2019 will start out on a dry note

Tem­per­a­tures are ex­pected to dip into the mid-30s by week­end

The Mercury News Weekend - - LOCAL NEWS - By Rick Hurd [email protected]­yare­anews­group.com

The fi­nal hours of 2018 will shuff le off into the his­tory books just as they kicked off the year — with a blue and rel­a­tively clear sky cov­er­ing the Bay Area.

But hold off on that talk about the dire need for rain. A week­long fore­cast for dry weather may be a fa­mil­iar one, but it doesn’t sig­nal a con­cern — yet.

“You look around the Bay Area, and every area is mostly about 75 per­cent of what would be con­sid­ered a nor­mal to­tal,” vet­eran me­te­o­rol­o­gist Steve An­der­son of the Na­tional Weather Ser­vice said. “So even though there’s noth­ing in the im­me­di­ate fore­cast, we haven’t re­ally been lack­ing.”

In­deed, storms have proven to be more than just a once-ina-blue-moon vis­i­tor since Oct. 1. Two sig­nif­i­cant storms in late Novem­ber, as well as rains in early De­cem­ber helped the state’s rain­fall to­tal fol­low­ing a bleak Oc­to­ber.

With no rain fore­cast for at least a week, San Jose will en­ter Jan­uary with 3.48 inches of to­tal rain since July 1, about an inch be­low the nor­mal to­tal of 4 ½ inches, An­der­son said. Oak­land is hov­er­ing just over 5 inches, about 74 per­cent of nor­mal to­tal of 6.85.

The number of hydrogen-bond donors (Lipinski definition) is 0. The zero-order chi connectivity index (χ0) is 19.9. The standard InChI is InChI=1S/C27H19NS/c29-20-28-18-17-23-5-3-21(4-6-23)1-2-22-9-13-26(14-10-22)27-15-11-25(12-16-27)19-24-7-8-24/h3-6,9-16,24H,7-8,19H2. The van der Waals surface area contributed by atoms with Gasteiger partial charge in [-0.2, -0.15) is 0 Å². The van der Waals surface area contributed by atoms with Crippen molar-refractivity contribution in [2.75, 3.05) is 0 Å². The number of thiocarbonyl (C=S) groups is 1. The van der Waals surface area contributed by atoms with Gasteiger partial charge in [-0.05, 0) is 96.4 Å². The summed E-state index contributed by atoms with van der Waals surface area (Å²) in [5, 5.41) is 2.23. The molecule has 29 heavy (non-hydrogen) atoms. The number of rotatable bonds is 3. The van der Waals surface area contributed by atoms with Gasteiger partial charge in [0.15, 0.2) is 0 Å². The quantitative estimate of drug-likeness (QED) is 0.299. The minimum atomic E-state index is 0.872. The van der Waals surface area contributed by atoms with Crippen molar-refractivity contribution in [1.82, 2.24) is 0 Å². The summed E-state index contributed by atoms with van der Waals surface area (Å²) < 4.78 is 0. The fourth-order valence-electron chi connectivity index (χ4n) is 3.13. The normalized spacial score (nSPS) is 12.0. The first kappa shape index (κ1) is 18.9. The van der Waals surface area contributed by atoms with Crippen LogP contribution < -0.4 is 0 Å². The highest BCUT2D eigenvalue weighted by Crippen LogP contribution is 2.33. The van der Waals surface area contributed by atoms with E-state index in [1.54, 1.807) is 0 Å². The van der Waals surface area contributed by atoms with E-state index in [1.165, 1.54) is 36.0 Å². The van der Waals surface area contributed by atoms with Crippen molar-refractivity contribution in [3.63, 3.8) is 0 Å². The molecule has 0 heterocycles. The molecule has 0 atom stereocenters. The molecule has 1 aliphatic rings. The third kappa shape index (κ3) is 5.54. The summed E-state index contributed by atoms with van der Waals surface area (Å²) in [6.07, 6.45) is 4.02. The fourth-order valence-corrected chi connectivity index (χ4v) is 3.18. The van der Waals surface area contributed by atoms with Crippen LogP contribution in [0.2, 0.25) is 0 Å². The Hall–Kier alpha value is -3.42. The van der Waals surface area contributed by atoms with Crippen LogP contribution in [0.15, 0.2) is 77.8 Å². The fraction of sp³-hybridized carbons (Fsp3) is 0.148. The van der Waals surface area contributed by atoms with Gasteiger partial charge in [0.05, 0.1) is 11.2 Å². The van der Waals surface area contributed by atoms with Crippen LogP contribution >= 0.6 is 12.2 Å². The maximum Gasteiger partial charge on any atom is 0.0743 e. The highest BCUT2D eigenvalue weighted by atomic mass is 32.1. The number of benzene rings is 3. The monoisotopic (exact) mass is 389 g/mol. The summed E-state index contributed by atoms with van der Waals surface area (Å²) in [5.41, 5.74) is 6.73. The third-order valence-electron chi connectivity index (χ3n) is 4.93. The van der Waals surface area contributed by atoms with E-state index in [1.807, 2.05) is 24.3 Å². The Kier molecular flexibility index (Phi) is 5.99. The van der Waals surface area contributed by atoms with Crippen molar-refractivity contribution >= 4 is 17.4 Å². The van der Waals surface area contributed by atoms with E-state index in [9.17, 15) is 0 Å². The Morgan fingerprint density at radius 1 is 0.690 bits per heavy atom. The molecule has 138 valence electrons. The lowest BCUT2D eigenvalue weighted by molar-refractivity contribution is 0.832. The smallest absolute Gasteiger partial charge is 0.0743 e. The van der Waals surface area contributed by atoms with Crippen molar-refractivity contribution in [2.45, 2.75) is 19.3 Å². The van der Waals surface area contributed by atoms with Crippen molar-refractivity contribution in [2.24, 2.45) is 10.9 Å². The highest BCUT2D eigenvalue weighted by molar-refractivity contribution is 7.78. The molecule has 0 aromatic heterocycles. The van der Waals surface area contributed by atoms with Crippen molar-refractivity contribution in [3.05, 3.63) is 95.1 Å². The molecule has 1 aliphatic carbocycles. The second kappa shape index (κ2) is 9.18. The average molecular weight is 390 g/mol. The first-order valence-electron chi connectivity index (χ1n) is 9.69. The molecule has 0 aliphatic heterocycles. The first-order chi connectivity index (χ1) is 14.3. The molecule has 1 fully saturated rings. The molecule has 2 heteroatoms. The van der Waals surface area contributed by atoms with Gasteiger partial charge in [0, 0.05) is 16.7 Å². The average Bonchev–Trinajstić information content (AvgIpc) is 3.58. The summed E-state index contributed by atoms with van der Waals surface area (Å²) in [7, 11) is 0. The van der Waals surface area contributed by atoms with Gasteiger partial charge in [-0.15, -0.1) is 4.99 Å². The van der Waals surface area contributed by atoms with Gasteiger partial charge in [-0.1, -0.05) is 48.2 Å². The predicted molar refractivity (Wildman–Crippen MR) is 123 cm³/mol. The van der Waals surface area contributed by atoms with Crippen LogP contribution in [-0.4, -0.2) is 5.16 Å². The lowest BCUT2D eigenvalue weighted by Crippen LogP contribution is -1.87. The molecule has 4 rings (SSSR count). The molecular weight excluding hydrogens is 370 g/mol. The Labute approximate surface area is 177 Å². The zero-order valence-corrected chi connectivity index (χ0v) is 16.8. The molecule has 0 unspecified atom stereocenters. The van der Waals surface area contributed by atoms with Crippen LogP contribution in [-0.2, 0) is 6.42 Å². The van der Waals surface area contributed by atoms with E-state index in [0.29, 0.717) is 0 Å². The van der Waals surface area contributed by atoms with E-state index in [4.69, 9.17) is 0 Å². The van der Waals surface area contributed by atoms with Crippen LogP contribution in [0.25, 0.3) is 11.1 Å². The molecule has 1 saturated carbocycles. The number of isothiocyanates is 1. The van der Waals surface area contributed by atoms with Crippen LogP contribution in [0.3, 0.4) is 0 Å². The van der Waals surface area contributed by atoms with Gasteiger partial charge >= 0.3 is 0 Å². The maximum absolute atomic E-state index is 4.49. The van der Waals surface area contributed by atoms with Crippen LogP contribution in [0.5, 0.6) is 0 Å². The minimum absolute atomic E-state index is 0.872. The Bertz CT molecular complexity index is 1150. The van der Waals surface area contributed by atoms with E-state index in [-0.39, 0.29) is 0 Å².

To­tals for Con­tra Costa County were not avail­able, but An­der­son said, “you can safely as­sume that it’s also in that 75 per­cent of nor­mal range.”

Those to­tals are more en­cour­ag­ing than at the end of 2017, when rain­fall for the Bay Area was be­tween 45 and 50 per­cent of nor­mal, de­pend­ing on the lo­ca­tion. Too, the state was only eight months re­moved from the of­fi­cial de­clared end by Gov. Jerry Brown of a state-wide drought that be­gan in 2014.

The drought was de­clared as the state en­dured four straight years (2011-15) with less than 20 inches of rain.

Ac­cord­ing to me­te­o­rol­o­gist Jan Null, the state re­ceived a to­tal of 23.26 inches in 2015-16, a fig­ure that fell within nor­mal, then was del­uged with 32.34 inches the fol­low­ing sea­son. In 2017-18, 17.53 inches of rain fell.

“In a sense, Cal­i­for­nia is al­ways re­cov­er­ing,” Null said. “It’s al­ways on that thin line.”

As for when the next rain­fall will hit, fore­cast­ers can only wait. A cool trough of low pres­sure is en­ter­ing the state from the Gulf of Alaska, but it’s not bring­ing any pre­cip­i­ta­tion, An­der­son said.

It will bring a much colder start to 2019. Overnight low tem­per­a­tures are ex­pected to fall into the mid-30s in most Bay Area lo­ca­tions by Fri­day, and those cold tal­lies fig­ure to stick around through Dec. 31, he said. Ther­mome­ter read­ings were in the 60s on New Year’s Eve 2017.

The tem­per­a­tures in the Sierra Ne­vada will go even lower, and the wind­chill there will dip into sin­gle dig­its.

“It’s go­ing to be blus­tery,” he said.

And the air will be rel­a­tively clean, too. The Bay Area Air Man­age­ment District does not an­tic­i­pate the need for a Spare the Air Day in the near fu­ture; its five- day fore­cast show shows the air qual­ity is ex­pected to be be­tween good and moder­ate.

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